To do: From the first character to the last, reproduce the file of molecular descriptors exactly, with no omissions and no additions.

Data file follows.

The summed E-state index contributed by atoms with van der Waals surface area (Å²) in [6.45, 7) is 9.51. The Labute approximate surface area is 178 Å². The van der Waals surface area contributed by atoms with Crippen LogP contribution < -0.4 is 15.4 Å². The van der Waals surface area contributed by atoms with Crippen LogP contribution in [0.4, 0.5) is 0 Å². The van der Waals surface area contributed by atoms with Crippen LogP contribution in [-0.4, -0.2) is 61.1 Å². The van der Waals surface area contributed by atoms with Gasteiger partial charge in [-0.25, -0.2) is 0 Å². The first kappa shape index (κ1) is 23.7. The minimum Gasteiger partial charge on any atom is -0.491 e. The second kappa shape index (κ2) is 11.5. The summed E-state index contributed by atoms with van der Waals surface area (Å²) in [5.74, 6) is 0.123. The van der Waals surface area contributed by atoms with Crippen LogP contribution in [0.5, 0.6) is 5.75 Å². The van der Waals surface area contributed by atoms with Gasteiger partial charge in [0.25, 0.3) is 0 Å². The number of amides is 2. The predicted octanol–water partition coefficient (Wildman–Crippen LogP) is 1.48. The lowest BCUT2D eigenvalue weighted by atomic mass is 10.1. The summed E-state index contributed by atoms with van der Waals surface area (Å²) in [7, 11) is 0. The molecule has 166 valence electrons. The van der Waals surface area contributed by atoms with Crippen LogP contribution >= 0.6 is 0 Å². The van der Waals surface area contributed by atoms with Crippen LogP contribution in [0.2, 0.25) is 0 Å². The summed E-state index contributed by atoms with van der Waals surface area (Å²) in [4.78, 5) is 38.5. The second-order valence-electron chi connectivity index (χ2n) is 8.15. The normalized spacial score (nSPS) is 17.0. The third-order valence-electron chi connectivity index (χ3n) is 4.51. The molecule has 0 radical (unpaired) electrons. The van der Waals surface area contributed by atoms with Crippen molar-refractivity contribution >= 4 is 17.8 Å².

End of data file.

The summed E-state index contributed by atoms with van der Waals surface area (Å²) in [6.45, 7) is 9.51. The Labute approximate surface area is 178 Å². The van der Waals surface area contributed by atoms with Crippen LogP contribution < -0.4 is 15.4 Å². The van der Waals surface area contributed by atoms with Crippen LogP contribution in [0.4, 0.5) is 0 Å². The van der Waals surface area contributed by atoms with Crippen LogP contribution in [-0.4, -0.2) is 61.1 Å². The van der Waals surface area contributed by atoms with Gasteiger partial charge in [-0.25, -0.2) is 0 Å². The first kappa shape index (κ1) is 23.7. The minimum Gasteiger partial charge on any atom is -0.491 e. The second kappa shape index (κ2) is 11.5. The summed E-state index contributed by atoms with van der Waals surface area (Å²) in [5.74, 6) is 0.123. The van der Waals surface area contributed by atoms with Crippen LogP contribution in [0.5, 0.6) is 5.75 Å². The van der Waals surface area contributed by atoms with Gasteiger partial charge in [0.25, 0.3) is 0 Å². The number of amides is 2. The predicted octanol–water partition coefficient (Wildman–Crippen LogP) is 1.48. The lowest BCUT2D eigenvalue weighted by atomic mass is 10.1. The summed E-state index contributed by atoms with van der Waals surface area (Å²) in [7, 11) is 0. The molecule has 166 valence electrons. The van der Waals surface area contributed by atoms with Crippen LogP contribution >= 0.6 is 0 Å². The van der Waals surface area contributed by atoms with Crippen LogP contribution in [0.2, 0.25) is 0 Å². The summed E-state index contributed by atoms with van der Waals surface area (Å²) in [4.78, 5) is 38.5. The second-order valence-electron chi connectivity index (χ2n) is 8.15. The normalized spacial score (nSPS) is 17.0. The third-order valence-electron chi connectivity index (χ3n) is 4.51. The molecule has 0 radical (unpaired) electrons. The van der Waals surface area contributed by atoms with Crippen molar-refractivity contribution >= 4 is 17.8 Å².